Over the life of the camp, nearly seventy men served. They entered CPS from sixteen different states. Some of the men were married, some with families who followed them to the camp.
The overwhelming majority identified eleven different Mennonite group affiliations when entering CPS (Amish Mennonite, Brethren in Christ, Conservative Amish Mennonite, Church of God in Christ Mennonite, General Conference, Independent Mennonite, Krimmer Mennonite Brethren, Mennonite Brethren, Mennonite Church, Old Order Amish and Old Order Mennonite). Two men reported Methodist affiliation and one Christadelphian.
On average, men in MCC camps and units had completed 10.45 years of education, twenty-two percent having completed some college or all four years, or some graduate work. (Sibley and Jacob, p. 171)
Of the forty-one men at the camp in early 1946 who indicated their occupation at point of entry into CPS, nineteen reported “farming”, and nine “student”. (Haury pp. 8-9)
During the summer of 1946, eight women joined a voluntary service unit based at Camp Bernard and worked in the community. They not only taught Bible school in both the black and white communities, but also conducted supervised play at designated hours on playgrounds in the Jim Crow South. Others joined later in the summer and continued on into the fall, remaining longer than the summer unit women. A second women’s summer unit came for the summer of 1947.
The project, designed to improve health conditions in Harrison County, also provided an opportunity for men to engage in relief work in the community. As such the unit was described as “relief work at home”, as compared to foreign relief training for work abroad. High standards crafted for admission stressed the same standards stated for foreign relief training units.
As word of the new Gulfport unit spread throughout existing locations, controversy arose, especially in some of the camps administered by the American Friends Service Committee and the Brethren Service Committee. In particular, CPS assignees wanted to know if the new unit would be “freely interracial or Jim Crow”.
Seventy-one men from CPS Unit No. 80 in Lyons, New Jersey, a Brethren mental hospital unit, wrote NSBRO objecting to Shotts’s statement that, “As far as I know there has been no CPS project either in the south or the north where there had been advance agreement that men will be received without race distinction. It is exceedingly unfortunate that we cannot carry out religious ideals on race along with our religious convictions about war.”
The Lyons men feel strongly that by failure to address “the race question the NSB is not accurately representing the concerns of the historic peace churches. They also feel that to live consistently we can tolerate no condition short of equality for all, and that if we do accept such conditions we are making a deal with the race-baiters and are denying the basic Christian principle of Fatherhood of God and the brotherhood of men.” (Box 96, [March, 1945] p. 2 in Gingerich p. 259)
The writer of the above article, from the public health camp at Mulberry, Florida, argued that the Gulfport unit should be opened regardless of racial politics, since “We do not agree that if we cannot have an ideal arrangement-- in this case racial equality—at the outset, we should stay out. We do not agree that more good can be done by refusing to go into such a situation than by going in and trying to improve conditions by working on the local scene.” His conclusion was that by carrying out a health program serving both races equally while demonstrating with small acts belief in the brotherhood of man, more could be accomplished toward addressing the problem than not opening a camp in the South. (Gingerich p. 259)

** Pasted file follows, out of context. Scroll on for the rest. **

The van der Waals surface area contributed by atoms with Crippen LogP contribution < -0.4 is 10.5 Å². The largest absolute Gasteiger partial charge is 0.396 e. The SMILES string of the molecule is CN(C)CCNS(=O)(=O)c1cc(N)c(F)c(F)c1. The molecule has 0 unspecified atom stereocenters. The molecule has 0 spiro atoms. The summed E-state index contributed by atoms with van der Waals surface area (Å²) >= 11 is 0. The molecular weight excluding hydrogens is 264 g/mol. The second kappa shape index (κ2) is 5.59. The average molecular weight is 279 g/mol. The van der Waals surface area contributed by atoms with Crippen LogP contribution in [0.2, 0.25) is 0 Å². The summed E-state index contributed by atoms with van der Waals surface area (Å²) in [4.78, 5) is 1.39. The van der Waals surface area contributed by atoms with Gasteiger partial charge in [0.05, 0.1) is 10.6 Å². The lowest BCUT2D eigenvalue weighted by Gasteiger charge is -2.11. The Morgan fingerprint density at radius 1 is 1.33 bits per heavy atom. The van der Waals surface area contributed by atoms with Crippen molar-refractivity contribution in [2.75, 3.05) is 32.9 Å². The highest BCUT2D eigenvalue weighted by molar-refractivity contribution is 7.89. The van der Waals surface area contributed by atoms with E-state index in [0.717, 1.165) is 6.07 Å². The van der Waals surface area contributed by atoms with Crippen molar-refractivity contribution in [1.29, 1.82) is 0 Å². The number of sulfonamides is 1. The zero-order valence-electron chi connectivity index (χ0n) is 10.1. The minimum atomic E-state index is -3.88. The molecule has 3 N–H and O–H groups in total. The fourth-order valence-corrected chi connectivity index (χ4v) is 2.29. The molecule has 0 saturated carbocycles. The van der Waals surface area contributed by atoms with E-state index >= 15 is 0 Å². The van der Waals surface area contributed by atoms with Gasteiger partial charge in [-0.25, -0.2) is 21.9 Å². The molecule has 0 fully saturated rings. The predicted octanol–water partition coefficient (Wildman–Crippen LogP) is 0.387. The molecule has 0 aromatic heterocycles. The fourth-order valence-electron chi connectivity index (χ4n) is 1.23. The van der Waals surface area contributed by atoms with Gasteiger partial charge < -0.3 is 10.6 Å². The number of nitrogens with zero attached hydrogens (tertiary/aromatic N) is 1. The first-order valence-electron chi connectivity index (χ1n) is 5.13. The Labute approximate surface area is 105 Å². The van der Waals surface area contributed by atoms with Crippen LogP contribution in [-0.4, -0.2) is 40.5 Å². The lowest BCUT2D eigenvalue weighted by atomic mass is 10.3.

The camp opened in February 1945. As a first project, the men installed sanitary facilities at a Boy Scout camp near Biloxi, since it was without water or sewage systems and the toilets were inadequate. Heavily utilized, Wilkes Camp affected the health of many.
The coordinated effort to address hookworm disease and other sanitation problems began with a door-to-door survey conducted by James Rineer to obtain information on excreta disposal, water facilities and screening. If he discovered that the family had no toilet, he attempted to sell them a new $30 sanitary privy. If the family was unable to buy one, he attempted to sell a base unit for $9 upon which they could construct their own toilet facility. By the fall of 1945, he had made 1,200 calls and found that 63 percent of those contacted had unsanitary toilet facilities and 9 percent had no toilet facilities at all. (Gingerich p. 261, Haury p. 6)
On CPS assignee at Gulfport offered an educational program in the community, showing health films to Boy Scout groups and other organizations throughout the county.
Some of the men created materials for hookworm education. One drafted maps to identify areas with unsanitary conditions.
A team devoted primary effort to the construction and installation of sanitary privies. Men prefabricated the privy bases of cypress for durability, a concrete slab with riser, made the walls and seat of pine, and topped the unit with a corrugated roof. The men hauled the units to the site by truck, where they dug the hole and affixed the parts to erect the privy. The first privy was installed on June 14, 1944.
By March 21, 1946, the men had installed 319 privies and visited 1,442 homes. Privies cost $30, which covered the materials only, since CPS men were not paid for their labor. Any receipts over expenses were returned to the revolving health fund for direct health programs of Harrison County Public Health.
In the second stage, men contacted students directly in the schools. “During the first year, the Camp sent 3,319 letters to children and spoke to 3,744 children in school.” The men also operated a laboratory which ran tests for hookworm and other diseases. “During this same period they performed 2,983 blood tests for syphilis, 1,080 tests for other venereal diseases, 1,953 tests for intestinal parasites, 358 chest X rays, and 211 diphtheria cultures. Responding to the results of these tests, they made 233 visits to homes of hookworm victims and delivered 347 packages of hookworm medicine.” (Report on Health Related Activities, April 1, 1945 to March 31, 1946, in Haury, p. 6)
The CPS men worked with the County Health Department on several special projects, including a rat-poisoning campaign to control typhus, spending 349 person days on this effort. The laboratory also conducted tests in milk sanitation.